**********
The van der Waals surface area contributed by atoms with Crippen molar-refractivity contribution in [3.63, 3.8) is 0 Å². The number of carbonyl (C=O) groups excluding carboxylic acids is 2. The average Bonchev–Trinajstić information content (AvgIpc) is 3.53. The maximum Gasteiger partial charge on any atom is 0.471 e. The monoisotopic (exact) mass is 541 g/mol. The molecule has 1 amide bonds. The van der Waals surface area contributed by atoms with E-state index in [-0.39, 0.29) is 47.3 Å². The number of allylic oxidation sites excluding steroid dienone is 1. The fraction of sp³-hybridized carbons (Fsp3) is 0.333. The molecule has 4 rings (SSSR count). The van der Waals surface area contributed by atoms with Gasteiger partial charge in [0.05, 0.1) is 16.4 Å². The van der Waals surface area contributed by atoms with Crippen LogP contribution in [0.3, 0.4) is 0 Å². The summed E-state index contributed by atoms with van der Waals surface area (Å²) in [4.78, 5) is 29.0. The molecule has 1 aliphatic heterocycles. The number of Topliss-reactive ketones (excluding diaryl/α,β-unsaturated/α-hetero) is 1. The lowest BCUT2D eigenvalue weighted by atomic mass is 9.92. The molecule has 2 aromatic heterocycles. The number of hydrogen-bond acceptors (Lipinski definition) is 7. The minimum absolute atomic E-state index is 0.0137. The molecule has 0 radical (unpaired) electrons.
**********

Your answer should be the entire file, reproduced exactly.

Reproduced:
The van der Waals surface area contributed by atoms with Crippen molar-refractivity contribution in [3.63, 3.8) is 0 Å². The number of carbonyl (C=O) groups excluding carboxylic acids is 2. The average Bonchev–Trinajstić information content (AvgIpc) is 3.53. The maximum Gasteiger partial charge on any atom is 0.471 e. The monoisotopic (exact) mass is 541 g/mol. The molecule has 1 amide bonds. The van der Waals surface area contributed by atoms with E-state index in [-0.39, 0.29) is 47.3 Å². The number of allylic oxidation sites excluding steroid dienone is 1. The fraction of sp³-hybridized carbons (Fsp3) is 0.333. The molecule has 4 rings (SSSR count). The van der Waals surface area contributed by atoms with Gasteiger partial charge in [0.05, 0.1) is 16.4 Å². The van der Waals surface area contributed by atoms with Crippen LogP contribution in [0.3, 0.4) is 0 Å². The summed E-state index contributed by atoms with van der Waals surface area (Å²) in [4.78, 5) is 29.0. The molecule has 1 aliphatic heterocycles. The number of Topliss-reactive ketones (excluding diaryl/α,β-unsaturated/α-hetero) is 1. The lowest BCUT2D eigenvalue weighted by atomic mass is 9.92. The molecule has 2 aromatic heterocycles. The number of hydrogen-bond acceptors (Lipinski definition) is 7. The minimum absolute atomic E-state index is 0.0137. The molecule has 0 radical (unpaired) electrons.